Author(s): Nimchinsky EA, Oberlander AM, Svoboda K
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Abstract Fragile X syndrome is caused by a mutation in the FMR1 gene leading to absence of the fragile X mental retardation protein (FMRP). Reports that patients and adult FMR1 knock-out mice have abnormally long dendritic spines of increased density suggested that the disorder might involve abnormal spine development. Because spine length, density, and motility change dramatically in the first postnatal weeks, we analyzed these properties in mutant mice and littermate controls at 1, 2, and 4 weeks of age. To label neurons, a viral vector carrying the enhanced green fluorescent protein gene was injected into the barrel cortex. Layer V neurons were imaged on a two-photon laser scanning microscope in fixed tissue sections. Analysis of >16,000 spines showed clear developmental patterns. Between 1 and 4 weeks of age, spine density increased 2.5-fold, and mean spine length decreased by 17\% in normal animals. Early during cortical synaptogenesis, pyramidal cells in mutant mice had longer spines than controls. At 1 week, spine length was 28\% greater in mutants than in controls. At 2 weeks, this difference was 10\%, and at 4 weeks only 3\%. Similarly, spine density was 33\% greater in mutants than in controls at 1 week of age. At 2 or 4 weeks of age, differences were not detectable. The spine abnormality was not detected in neocortical organotypic cultures. The transient nature of the spine abnormality in the intact animal suggests that FMRP might play a role in the normal process of dendritic spine growth in coordination with the experience-dependent development of cortical circuits.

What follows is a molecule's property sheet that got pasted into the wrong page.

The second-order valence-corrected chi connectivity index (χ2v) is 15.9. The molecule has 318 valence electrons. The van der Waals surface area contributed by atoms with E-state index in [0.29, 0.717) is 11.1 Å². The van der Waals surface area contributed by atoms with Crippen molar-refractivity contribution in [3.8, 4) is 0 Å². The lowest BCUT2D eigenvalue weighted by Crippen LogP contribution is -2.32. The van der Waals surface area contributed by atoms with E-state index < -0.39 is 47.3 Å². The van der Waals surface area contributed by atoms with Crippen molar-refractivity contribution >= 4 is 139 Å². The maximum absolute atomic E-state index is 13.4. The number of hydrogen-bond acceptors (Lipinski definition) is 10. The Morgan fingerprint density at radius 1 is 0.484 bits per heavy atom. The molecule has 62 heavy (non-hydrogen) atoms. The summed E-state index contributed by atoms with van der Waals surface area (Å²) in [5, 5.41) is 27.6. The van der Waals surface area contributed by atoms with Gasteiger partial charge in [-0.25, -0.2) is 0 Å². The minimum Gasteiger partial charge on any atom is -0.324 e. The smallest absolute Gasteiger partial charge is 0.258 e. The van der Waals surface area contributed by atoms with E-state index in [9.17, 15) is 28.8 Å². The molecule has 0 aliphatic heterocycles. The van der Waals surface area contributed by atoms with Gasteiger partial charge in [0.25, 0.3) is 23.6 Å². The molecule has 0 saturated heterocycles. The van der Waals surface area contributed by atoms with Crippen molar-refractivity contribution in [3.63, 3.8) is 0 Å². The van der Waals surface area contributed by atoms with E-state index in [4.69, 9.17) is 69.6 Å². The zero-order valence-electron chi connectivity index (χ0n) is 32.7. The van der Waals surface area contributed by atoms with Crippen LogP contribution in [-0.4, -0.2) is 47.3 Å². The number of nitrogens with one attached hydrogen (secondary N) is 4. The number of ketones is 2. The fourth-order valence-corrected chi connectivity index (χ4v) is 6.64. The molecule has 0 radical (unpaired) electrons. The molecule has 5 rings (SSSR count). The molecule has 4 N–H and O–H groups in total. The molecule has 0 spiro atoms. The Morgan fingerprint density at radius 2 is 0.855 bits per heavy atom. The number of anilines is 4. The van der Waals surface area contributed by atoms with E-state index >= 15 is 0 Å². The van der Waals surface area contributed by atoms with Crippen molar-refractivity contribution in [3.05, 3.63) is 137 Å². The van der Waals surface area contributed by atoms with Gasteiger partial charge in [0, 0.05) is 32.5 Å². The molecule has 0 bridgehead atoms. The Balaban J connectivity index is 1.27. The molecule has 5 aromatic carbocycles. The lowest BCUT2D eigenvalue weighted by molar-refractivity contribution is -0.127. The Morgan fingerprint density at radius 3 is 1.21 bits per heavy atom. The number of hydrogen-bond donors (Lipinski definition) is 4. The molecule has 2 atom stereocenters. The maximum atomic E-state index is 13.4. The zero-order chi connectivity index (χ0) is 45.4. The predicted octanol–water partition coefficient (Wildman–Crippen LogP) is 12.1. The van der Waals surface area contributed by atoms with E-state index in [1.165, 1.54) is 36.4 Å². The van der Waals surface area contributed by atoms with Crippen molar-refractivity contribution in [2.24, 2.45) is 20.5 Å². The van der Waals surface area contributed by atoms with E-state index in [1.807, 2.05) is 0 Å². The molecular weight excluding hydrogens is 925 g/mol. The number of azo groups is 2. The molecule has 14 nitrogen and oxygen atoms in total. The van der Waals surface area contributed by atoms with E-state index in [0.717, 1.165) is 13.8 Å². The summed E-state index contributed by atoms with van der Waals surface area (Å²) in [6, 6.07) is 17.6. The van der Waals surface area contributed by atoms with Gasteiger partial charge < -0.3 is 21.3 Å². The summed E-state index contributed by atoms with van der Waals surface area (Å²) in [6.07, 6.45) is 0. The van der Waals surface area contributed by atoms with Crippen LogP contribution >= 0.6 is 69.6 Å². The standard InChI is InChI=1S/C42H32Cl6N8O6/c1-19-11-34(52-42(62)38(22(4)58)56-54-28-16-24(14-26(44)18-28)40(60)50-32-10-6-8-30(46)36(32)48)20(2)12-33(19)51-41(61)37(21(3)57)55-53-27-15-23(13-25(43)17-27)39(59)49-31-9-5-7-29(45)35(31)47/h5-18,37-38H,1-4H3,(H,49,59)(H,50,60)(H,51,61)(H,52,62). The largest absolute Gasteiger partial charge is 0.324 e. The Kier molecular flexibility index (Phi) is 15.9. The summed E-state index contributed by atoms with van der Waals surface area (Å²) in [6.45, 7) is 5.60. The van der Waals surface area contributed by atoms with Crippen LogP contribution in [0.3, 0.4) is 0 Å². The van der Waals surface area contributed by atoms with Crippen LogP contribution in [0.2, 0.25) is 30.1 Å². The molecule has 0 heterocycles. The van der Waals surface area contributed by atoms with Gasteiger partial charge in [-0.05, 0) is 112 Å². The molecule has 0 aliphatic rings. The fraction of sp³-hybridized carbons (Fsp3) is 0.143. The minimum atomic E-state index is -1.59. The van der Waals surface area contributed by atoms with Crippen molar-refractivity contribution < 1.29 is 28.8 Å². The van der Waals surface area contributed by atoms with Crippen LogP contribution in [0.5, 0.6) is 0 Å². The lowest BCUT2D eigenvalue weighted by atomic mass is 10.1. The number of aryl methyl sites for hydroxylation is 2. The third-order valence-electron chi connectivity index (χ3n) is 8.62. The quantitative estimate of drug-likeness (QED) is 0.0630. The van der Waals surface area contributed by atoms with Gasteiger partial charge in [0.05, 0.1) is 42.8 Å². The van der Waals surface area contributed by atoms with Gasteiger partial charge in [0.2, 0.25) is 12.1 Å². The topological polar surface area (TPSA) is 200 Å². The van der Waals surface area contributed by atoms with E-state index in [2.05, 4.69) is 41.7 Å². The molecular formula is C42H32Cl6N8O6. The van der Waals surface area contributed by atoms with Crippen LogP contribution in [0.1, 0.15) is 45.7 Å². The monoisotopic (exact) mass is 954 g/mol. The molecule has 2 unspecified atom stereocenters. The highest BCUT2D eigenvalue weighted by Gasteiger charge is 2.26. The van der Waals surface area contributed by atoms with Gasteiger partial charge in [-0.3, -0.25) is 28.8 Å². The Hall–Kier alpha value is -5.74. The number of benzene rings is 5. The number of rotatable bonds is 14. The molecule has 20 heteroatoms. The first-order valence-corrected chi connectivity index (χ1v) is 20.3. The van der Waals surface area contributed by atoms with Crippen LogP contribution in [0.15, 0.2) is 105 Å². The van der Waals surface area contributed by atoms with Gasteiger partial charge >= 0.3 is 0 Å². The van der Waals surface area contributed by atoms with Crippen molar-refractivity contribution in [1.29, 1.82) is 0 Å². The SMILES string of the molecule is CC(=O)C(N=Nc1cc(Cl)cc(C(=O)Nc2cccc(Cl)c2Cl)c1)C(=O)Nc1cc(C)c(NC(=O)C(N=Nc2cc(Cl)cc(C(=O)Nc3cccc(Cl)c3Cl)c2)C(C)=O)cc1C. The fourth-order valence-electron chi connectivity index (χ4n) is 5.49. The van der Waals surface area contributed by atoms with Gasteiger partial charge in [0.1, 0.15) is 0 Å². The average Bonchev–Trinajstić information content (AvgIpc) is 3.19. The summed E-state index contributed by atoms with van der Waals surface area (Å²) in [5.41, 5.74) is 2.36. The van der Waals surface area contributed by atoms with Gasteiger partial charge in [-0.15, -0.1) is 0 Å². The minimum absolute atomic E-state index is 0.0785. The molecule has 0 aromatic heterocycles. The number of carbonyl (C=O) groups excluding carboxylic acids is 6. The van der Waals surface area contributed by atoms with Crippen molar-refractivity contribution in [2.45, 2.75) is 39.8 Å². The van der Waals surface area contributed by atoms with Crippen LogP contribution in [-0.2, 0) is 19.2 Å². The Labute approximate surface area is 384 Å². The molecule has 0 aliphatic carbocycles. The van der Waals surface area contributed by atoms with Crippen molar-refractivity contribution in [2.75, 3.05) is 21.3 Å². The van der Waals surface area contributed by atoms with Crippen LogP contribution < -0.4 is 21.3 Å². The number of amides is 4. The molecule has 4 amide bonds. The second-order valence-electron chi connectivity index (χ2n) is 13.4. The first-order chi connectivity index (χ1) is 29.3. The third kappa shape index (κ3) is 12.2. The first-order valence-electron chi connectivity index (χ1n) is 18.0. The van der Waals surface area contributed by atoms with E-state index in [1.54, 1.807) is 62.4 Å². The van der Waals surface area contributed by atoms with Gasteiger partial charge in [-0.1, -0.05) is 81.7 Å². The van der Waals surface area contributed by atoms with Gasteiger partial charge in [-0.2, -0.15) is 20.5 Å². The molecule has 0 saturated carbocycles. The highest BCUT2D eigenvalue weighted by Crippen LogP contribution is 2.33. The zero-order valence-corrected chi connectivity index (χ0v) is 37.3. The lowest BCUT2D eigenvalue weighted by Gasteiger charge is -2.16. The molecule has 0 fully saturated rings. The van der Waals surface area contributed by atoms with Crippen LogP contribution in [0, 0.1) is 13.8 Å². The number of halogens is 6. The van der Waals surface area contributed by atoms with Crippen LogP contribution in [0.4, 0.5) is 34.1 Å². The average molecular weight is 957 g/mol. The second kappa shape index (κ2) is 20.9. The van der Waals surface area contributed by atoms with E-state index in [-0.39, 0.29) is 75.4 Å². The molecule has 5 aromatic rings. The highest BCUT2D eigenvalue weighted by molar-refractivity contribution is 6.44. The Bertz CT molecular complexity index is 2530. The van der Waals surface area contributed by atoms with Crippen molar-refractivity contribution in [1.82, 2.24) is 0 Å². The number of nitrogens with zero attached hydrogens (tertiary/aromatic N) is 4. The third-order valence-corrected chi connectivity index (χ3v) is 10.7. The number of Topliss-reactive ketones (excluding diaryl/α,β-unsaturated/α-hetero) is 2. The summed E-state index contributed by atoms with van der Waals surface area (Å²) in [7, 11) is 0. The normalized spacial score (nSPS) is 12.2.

This article was published in J Neurosci
and referenced in Autism-Open Access